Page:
Chapter 22 Implementing Total Quality Management.
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Post on 25-Dec-2015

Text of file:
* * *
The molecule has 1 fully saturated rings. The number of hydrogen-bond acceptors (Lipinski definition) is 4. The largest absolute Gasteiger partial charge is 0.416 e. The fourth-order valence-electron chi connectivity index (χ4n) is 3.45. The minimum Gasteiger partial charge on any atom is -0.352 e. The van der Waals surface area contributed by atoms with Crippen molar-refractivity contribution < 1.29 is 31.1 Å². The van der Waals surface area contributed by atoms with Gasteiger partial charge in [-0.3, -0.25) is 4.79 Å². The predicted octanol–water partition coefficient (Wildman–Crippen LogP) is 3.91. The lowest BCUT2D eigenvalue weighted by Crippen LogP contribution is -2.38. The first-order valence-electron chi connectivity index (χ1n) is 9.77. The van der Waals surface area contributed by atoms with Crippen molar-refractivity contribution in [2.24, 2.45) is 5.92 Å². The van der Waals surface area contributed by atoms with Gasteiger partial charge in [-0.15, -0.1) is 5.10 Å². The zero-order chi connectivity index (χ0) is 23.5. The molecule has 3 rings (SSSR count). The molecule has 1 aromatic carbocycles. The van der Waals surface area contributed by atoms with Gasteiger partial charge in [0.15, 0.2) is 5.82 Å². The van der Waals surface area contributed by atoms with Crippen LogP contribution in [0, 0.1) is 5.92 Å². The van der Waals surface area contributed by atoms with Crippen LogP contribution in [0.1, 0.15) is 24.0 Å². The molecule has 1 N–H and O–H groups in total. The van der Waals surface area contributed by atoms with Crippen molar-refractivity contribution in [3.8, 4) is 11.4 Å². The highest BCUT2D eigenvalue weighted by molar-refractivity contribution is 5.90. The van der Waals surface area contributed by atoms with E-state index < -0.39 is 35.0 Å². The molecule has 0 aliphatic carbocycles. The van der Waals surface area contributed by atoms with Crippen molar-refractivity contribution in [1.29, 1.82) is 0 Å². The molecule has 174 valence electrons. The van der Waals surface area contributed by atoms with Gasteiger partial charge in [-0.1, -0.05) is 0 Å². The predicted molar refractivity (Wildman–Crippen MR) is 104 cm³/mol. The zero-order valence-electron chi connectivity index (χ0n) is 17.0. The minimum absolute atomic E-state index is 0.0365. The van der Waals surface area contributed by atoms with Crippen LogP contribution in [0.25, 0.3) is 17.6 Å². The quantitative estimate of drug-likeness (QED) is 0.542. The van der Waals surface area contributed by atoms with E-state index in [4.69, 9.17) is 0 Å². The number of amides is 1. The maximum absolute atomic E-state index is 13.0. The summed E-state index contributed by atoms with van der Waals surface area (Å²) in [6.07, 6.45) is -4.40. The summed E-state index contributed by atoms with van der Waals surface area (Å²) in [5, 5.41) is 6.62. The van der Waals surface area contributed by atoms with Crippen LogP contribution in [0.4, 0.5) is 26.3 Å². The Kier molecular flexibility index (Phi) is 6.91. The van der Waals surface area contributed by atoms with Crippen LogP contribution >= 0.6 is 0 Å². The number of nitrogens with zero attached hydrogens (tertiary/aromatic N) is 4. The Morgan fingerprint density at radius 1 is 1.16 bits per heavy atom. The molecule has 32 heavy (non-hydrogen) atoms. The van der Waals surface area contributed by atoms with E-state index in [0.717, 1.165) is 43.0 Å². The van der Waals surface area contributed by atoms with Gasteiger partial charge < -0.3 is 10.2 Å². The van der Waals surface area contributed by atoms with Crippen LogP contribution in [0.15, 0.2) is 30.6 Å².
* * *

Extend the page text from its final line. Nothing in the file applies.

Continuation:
Slide 1 Chapter 22 Implementing Total Quality Management Slide 2 Objectives After reading the chapter and reviewing the materials presented the students will be able to: Understand the requirements for implementing total quality management. Understand implementation strategies for : ISO 9000 and Baldrige. Slide 3 Rationale for change We are bound by a short term focus: Everything western organizations do has to have a measurable payback in the next quarter or next year, or it cannot be justified. The traditional approach tends to be arrogant rather than customer focused: Western organizations think they know more about what their customers need than their customers do. We seriously underestimate the potential contribution of our employees, particularly those in hands on functions: The result is that the brainpower of the people we employ is largely wasted. Slide 4 Traditional approach equates better quality with higher cost Many traditional managers believe that if you want better quality you have to pay more for it. The market place has found that if you want better quality, you simply pick the supplier that has demonstrated superior quality at the same price. Slide 5 Leadership or Bossmanship Western managers see their jobs as simply telling subordinates what to do and when to do it. Industry found ways to divide the labor and minimize the need for worker skill and knowledge. In this environment all you needed was simple work instructions, the right tool, and the requisite muscle to turn it. Slide 6 Commitment by Top Management Top executives should plan on a third of their time being used in the total quality effort. Only the boss has the authority to solve an impasse. Changing a culture is very difficult even when everyone is willing. Slide 7 Role of top management: Leadership Any person in charge of a group is a leader. 1. Leaders pull rather than push: The leader is visibly involved in the effort he or she is leading. 2. Leaders know where they want to go: They set the vision for their organizations and chart the course to achieve the vision. 3. Leaders must be courageous and trustworthy: Leaders must come to your aid when an obstacle springs up in your area. 4. A leaders most important role after forming the vision and setting the course is helping people do their jobs with pride: This is about training and nurturing. Slide 8 Role of Middle Management The middle manager must deal with the facilities, processes, and equipment put in place by higher management. He or she must operate within budget constraints for training self and subordinates. The middle manager must be a facilitator, enabling his or her people to do their jobs better, easier, and with increased satisfaction. He or she must help, encourage, praise, and listen to the workers. Slide 9 Implementation 1. Train the steering committee: Team building 2. Identify the organizations strengths and weaknesses: What are we really good at and what do we lack? 3. Identify the probable advocates of total quality: Which departments are most likely to be advocates, and who will resist. 4. Identify customers both external and internal: Who are the ultimate customers. 5. Develop a means of determining customer satisfaction: Establish the current baseline against which you will measure improvement. Slide 10 Implementation Approaches to be Avoided 1. Do not train all your employees at once: The right way to do it is to train small groups of your people just in time just as they need it. 2. Do not rush into total quality by putting too many people in teams: Teams should be formed as needed to take on specific issues or problems as directed by a steering committee. 3. Total quality implementation must not be delegated: A successful total quality implementation requires both complete commitment and active, personal, day to day involvement by top management and staff. 4. Do not start an implementation before you are prepared: Be sure to become educated on the subject of total quality before attempting to implement. This must include the top manager and his or her subordinates. Slide 11 An Implementation Approach that Works 1. The Preparation Phase: The top executive must make the commitment of time and resources and designates immediate staff to be the total quality steering committee, with himself or herself as chair. If a union is involved, the senior union official should also be a member of the steering committee. The steering committee will require training in total quality philosophy, techniques, tools, before it starts any work (two or three days of intensive training by consultant). Creation of organizations vision statement that is short, and meaningful. Follow it with broad objective (become the dominant player in our market in 5 years by introducing new products on a 9 month cycle over the next 3 years). At this point, make sure everyone in the organization knows about the vision, guiding principle, objectives, and total quality. 2. The Planning Phase: The steering committee is responsible for selecting the initial total quality projects based on the strengths and weaknesses of the company. The early projects must be selected to assure success. Form teams that are cross functional, having representation from multiple departments as appropriate for the project. Provide team training (at least half a day). 3. The Execution Phase: The steering committee gives each team its direction and activates it. Teams use PDCA (plan, do, check, act) cycle. Teams close the loop with steering committee by providing feedback information on progress and results (weekly or monthly). Feedback will guide steering committee to make necessary changes to corporate infrastructure. Keep employees informed periodically on progress. Slide 12 ISO 9000 ISO 9000 is a subset of total quality. ISO 9000 can get an organization started on a total quality implementation. ISO 9000 registration requires a lot of work procedures, checks, and management involvement. Slide 13 Baldrige The Malcolm Baldrige National Quality Award Program promotes awareness of the importance of quality improvement to the national economy. It recognizes organizations that have made substantial improvements in products, services, and overall competitive performance. It fosters sharing of best practices information among U.S. organizations. The list of evaluation criteria is shown in fig 22-11, page 439. Slide 14 Summary We are bound by a short term focus: Everything western organizations do has to have a measurable payback in the next quarter or next year, or it cannot be justified. The market place has found that if you want better quality, you simply pick the supplier that has demonstrated superior quality at the same price. Top executives should plan on a third of their time being used in the total quality effort. Leaders pull rather than push: The leader is visibly involved in the effort he or she is leading. The middle manager must be a facilitator, enabling his or her people to do their jobs better, easier, and with increased satisfaction. Do not train all your employees at once: The right way to do it is to train small groups of your people just in time just as they need it. Do not rush into total quality by putting too many people in teams: Teams should be formed as needed to take on specific issues or problems as directed by a steering committee. ISO 9000 is a subset of total quality. ISO 9000 can get an organization started on a total quality implementation. The Malcolm Baldrige National Quality Award Program promotes awareness of the importance of quality improvement to the national economy. Slide 15 Home Work Answer Question 9 on page 441. 9. List and briefly explain implementation approaches that should be avoided.